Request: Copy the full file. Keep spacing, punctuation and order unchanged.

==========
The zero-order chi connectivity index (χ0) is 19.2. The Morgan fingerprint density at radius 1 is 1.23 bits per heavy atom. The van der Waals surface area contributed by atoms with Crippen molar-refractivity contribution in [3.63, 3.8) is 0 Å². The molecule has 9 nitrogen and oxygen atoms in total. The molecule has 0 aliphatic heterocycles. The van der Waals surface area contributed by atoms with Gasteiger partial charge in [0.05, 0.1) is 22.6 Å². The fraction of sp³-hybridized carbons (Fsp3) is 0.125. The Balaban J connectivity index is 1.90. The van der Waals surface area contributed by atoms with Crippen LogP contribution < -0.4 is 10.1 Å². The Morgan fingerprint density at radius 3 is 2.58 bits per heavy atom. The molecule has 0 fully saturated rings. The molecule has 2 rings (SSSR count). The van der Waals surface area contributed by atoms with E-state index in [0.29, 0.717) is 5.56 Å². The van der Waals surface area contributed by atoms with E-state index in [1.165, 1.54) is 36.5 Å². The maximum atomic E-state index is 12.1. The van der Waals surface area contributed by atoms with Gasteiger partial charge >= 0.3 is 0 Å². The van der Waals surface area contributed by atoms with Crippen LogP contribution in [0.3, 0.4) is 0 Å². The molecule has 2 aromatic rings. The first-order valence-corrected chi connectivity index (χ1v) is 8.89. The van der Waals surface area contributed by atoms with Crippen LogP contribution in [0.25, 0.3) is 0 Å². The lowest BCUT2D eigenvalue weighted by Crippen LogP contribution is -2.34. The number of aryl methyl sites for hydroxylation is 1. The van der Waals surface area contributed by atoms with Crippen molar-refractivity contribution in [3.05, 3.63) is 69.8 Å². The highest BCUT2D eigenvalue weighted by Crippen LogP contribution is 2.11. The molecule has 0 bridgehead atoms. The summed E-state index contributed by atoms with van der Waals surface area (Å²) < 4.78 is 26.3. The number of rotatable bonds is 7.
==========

The zero-order chi connectivity index (χ0) is 19.2. The Morgan fingerprint density at radius 1 is 1.23 bits per heavy atom. The van der Waals surface area contributed by atoms with Crippen molar-refractivity contribution in [3.63, 3.8) is 0 Å². The molecule has 9 nitrogen and oxygen atoms in total. The molecule has 0 aliphatic heterocycles. The van der Waals surface area contributed by atoms with Gasteiger partial charge in [0.05, 0.1) is 22.6 Å². The fraction of sp³-hybridized carbons (Fsp3) is 0.125. The Balaban J connectivity index is 1.90. The van der Waals surface area contributed by atoms with Crippen LogP contribution < -0.4 is 10.1 Å². The Morgan fingerprint density at radius 3 is 2.58 bits per heavy atom. The molecule has 0 fully saturated rings. The molecule has 2 rings (SSSR count). The van der Waals surface area contributed by atoms with E-state index in [0.29, 0.717) is 5.56 Å². The van der Waals surface area contributed by atoms with E-state index in [1.165, 1.54) is 36.5 Å². The maximum atomic E-state index is 12.1. The van der Waals surface area contributed by atoms with Gasteiger partial charge >= 0.3 is 0 Å². The van der Waals surface area contributed by atoms with Crippen LogP contribution in [0.3, 0.4) is 0 Å². The molecule has 2 aromatic rings. The first-order valence-corrected chi connectivity index (χ1v) is 8.89. The van der Waals surface area contributed by atoms with Crippen LogP contribution in [0.25, 0.3) is 0 Å². The lowest BCUT2D eigenvalue weighted by Crippen LogP contribution is -2.34. The number of aryl methyl sites for hydroxylation is 1. The van der Waals surface area contributed by atoms with Crippen molar-refractivity contribution in [3.05, 3.63) is 69.8 Å². The highest BCUT2D eigenvalue weighted by Crippen LogP contribution is 2.11. The molecule has 0 bridgehead atoms. The summed E-state index contributed by atoms with van der Waals surface area (Å²) < 4.78 is 26.3. The number of rotatable bonds is 7.